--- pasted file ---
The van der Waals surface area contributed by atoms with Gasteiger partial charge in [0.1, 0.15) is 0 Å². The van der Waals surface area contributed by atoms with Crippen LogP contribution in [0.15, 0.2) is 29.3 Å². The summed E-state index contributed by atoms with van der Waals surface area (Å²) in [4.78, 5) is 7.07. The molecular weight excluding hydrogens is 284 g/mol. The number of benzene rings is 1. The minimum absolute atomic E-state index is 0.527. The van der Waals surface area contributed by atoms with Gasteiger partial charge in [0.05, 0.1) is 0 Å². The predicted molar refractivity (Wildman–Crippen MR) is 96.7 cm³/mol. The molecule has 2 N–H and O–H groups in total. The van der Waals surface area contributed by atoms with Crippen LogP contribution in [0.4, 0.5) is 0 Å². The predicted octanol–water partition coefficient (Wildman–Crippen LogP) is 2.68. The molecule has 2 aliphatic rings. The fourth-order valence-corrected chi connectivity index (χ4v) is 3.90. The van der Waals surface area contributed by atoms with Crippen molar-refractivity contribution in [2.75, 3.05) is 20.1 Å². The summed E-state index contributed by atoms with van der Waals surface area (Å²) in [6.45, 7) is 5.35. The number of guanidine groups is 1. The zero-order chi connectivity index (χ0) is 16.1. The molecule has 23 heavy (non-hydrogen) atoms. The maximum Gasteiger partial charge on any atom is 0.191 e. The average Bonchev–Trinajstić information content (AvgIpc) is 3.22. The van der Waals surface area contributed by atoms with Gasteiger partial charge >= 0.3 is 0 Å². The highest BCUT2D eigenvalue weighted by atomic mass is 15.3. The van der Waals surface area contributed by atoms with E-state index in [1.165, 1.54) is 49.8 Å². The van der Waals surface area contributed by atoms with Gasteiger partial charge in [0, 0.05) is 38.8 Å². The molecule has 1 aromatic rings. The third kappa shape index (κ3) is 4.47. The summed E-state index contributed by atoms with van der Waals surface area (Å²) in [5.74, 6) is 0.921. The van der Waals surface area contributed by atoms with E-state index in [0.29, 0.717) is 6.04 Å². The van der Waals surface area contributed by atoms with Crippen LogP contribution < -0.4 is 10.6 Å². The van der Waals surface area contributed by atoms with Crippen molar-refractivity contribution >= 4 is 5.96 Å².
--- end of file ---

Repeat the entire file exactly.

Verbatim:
The van der Waals surface area contributed by atoms with Gasteiger partial charge in [0.1, 0.15) is 0 Å². The van der Waals surface area contributed by atoms with Crippen LogP contribution in [0.15, 0.2) is 29.3 Å². The summed E-state index contributed by atoms with van der Waals surface area (Å²) in [4.78, 5) is 7.07. The molecular weight excluding hydrogens is 284 g/mol. The number of benzene rings is 1. The minimum absolute atomic E-state index is 0.527. The van der Waals surface area contributed by atoms with Gasteiger partial charge in [0.05, 0.1) is 0 Å². The predicted molar refractivity (Wildman–Crippen MR) is 96.7 cm³/mol. The molecule has 2 N–H and O–H groups in total. The van der Waals surface area contributed by atoms with Crippen LogP contribution in [0.4, 0.5) is 0 Å². The predicted octanol–water partition coefficient (Wildman–Crippen LogP) is 2.68. The molecule has 2 aliphatic rings. The fourth-order valence-corrected chi connectivity index (χ4v) is 3.90. The van der Waals surface area contributed by atoms with Crippen molar-refractivity contribution in [2.75, 3.05) is 20.1 Å². The summed E-state index contributed by atoms with van der Waals surface area (Å²) in [6.45, 7) is 5.35. The number of guanidine groups is 1. The zero-order chi connectivity index (χ0) is 16.1. The molecule has 23 heavy (non-hydrogen) atoms. The maximum Gasteiger partial charge on any atom is 0.191 e. The average Bonchev–Trinajstić information content (AvgIpc) is 3.22. The van der Waals surface area contributed by atoms with Gasteiger partial charge >= 0.3 is 0 Å². The highest BCUT2D eigenvalue weighted by atomic mass is 15.3. The van der Waals surface area contributed by atoms with E-state index in [1.165, 1.54) is 49.8 Å². The van der Waals surface area contributed by atoms with Gasteiger partial charge in [0, 0.05) is 38.8 Å². The molecule has 1 aromatic rings. The third kappa shape index (κ3) is 4.47. The summed E-state index contributed by atoms with van der Waals surface area (Å²) in [5.74, 6) is 0.921. The van der Waals surface area contributed by atoms with E-state index in [0.29, 0.717) is 6.04 Å². The van der Waals surface area contributed by atoms with Crippen LogP contribution < -0.4 is 10.6 Å². The van der Waals surface area contributed by atoms with Crippen molar-refractivity contribution >= 4 is 5.96 Å².